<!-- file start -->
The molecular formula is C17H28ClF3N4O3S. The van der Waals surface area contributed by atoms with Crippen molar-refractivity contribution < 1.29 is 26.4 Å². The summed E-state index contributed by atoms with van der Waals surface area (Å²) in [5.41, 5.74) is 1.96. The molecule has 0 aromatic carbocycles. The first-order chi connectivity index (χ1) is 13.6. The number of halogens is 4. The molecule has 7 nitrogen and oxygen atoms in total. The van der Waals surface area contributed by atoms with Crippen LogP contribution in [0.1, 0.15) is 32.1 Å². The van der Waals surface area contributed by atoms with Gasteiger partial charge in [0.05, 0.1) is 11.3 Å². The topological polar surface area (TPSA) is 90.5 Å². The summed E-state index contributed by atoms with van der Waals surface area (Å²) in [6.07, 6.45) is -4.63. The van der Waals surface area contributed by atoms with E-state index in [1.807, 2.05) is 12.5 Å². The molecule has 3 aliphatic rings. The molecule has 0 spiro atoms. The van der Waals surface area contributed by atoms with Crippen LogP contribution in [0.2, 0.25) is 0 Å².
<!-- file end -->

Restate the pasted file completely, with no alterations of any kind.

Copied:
The molecular formula is C17H28ClF3N4O3S. The van der Waals surface area contributed by atoms with Crippen molar-refractivity contribution < 1.29 is 26.4 Å². The summed E-state index contributed by atoms with van der Waals surface area (Å²) in [5.41, 5.74) is 1.96. The molecule has 0 aromatic carbocycles. The first-order chi connectivity index (χ1) is 13.6. The number of halogens is 4. The molecule has 7 nitrogen and oxygen atoms in total. The van der Waals surface area contributed by atoms with Crippen LogP contribution in [0.1, 0.15) is 32.1 Å². The van der Waals surface area contributed by atoms with Gasteiger partial charge in [0.05, 0.1) is 11.3 Å². The topological polar surface area (TPSA) is 90.5 Å². The summed E-state index contributed by atoms with van der Waals surface area (Å²) in [6.07, 6.45) is -4.63. The van der Waals surface area contributed by atoms with E-state index in [1.807, 2.05) is 12.5 Å². The molecule has 3 aliphatic rings. The molecule has 0 spiro atoms. The van der Waals surface area contributed by atoms with Crippen LogP contribution in [0.2, 0.25) is 0 Å².